We are seeing a large number of new alternatives to the traditional format of the local church. There are micro-models and macro-models (see the previous day’s blog). Will there be a macro-model, similar in magnitude to the congregational format of the local church, to replace that dominate but declining model? It does not seem likely. In fact, some extensions of the congregational model, such as the ‘emergent’ or ‘postmodern’ congregations, really are not new models but simply minor refinements of the reigning model.
Ultimately, we should expect to see believers choosing from a proliferation of options, weaving together a set of favoured alternatives into a unique tapestry that constitutes the personal ‘church’ of the individual.
While this patchwork of spiritual experiences and expressions will produce a seemingly incoherent and indecipherable religious landscape, it will also render people’s spiritual lives more exciting because they will be able to respond to immediate needs and possibilities. The fragmented nature of the new approach to spirituality, often lamented by analysts as an unfortunate consequence of our disjointed culture and spiritually illiterate population, will become the advantage that facilitates a deeper commitment to spiritual focus by millions of young people.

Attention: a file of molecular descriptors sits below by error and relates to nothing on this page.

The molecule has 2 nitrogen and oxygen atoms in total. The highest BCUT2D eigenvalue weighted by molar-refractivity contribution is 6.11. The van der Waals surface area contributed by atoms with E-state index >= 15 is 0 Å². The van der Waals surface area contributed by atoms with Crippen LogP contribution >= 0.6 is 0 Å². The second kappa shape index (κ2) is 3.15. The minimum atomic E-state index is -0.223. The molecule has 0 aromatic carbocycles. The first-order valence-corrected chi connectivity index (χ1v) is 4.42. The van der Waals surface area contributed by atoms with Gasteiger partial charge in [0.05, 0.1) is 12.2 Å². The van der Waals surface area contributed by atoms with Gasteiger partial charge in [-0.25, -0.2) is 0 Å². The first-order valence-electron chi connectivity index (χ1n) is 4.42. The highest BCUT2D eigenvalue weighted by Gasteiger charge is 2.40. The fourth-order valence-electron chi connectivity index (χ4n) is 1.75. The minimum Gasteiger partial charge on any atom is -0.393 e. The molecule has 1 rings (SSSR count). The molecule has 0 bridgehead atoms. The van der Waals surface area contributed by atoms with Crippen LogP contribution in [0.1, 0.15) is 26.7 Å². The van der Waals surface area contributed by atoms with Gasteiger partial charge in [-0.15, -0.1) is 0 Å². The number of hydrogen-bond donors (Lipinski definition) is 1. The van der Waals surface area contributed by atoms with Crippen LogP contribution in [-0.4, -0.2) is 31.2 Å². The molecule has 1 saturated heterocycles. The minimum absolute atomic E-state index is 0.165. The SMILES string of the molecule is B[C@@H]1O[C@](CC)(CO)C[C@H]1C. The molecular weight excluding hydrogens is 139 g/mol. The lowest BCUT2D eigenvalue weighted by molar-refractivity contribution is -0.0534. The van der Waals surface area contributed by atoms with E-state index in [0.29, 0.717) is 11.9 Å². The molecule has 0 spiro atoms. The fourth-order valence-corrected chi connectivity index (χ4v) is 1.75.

As for the revolution, it is composed of millions of people who have already embraced the freedom and excitement introduced through new macro- and micro-models. The central message of the current revolution rings out from these experiences: revolutionaries (true disciples of Jesus embracing change) will respond to the presence and principles of God whenever and wherever possible, without regard to historical or societal inhibitions. The standard that concerns revolutionaries is simple: does the mechanism provide a way of advancing my faith, without compromising Scripture or any of the passions of a true believer?
Next time we will look at the Leader of the revolution – Jesus the revolutionary.